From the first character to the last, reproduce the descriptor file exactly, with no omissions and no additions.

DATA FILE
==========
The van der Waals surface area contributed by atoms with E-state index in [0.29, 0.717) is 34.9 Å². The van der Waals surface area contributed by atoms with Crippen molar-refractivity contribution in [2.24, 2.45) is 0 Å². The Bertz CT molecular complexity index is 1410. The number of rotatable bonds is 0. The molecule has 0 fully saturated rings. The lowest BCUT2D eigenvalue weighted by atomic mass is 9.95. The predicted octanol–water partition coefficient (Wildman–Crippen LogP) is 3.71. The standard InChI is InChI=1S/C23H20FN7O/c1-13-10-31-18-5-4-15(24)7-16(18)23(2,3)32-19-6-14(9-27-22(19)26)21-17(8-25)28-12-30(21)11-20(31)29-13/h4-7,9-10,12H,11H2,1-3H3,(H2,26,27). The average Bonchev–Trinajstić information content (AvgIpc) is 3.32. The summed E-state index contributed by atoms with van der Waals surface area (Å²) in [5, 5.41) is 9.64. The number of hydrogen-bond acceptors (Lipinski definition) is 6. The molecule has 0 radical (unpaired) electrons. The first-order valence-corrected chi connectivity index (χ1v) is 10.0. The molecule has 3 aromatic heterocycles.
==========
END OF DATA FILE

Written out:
The van der Waals surface area contributed by atoms with E-state index in [0.29, 0.717) is 34.9 Å². The van der Waals surface area contributed by atoms with Crippen molar-refractivity contribution in [2.24, 2.45) is 0 Å². The Bertz CT molecular complexity index is 1410. The number of rotatable bonds is 0. The molecule has 0 fully saturated rings. The lowest BCUT2D eigenvalue weighted by atomic mass is 9.95. The predicted octanol–water partition coefficient (Wildman–Crippen LogP) is 3.71. The standard InChI is InChI=1S/C23H20FN7O/c1-13-10-31-18-5-4-15(24)7-16(18)23(2,3)32-19-6-14(9-27-22(19)26)21-17(8-25)28-12-30(21)11-20(31)29-13/h4-7,9-10,12H,11H2,1-3H3,(H2,26,27). The average Bonchev–Trinajstić information content (AvgIpc) is 3.32. The summed E-state index contributed by atoms with van der Waals surface area (Å²) in [5, 5.41) is 9.64. The number of hydrogen-bond acceptors (Lipinski definition) is 6. The molecule has 0 radical (unpaired) electrons. The first-order valence-corrected chi connectivity index (χ1v) is 10.0. The molecule has 3 aromatic heterocycles.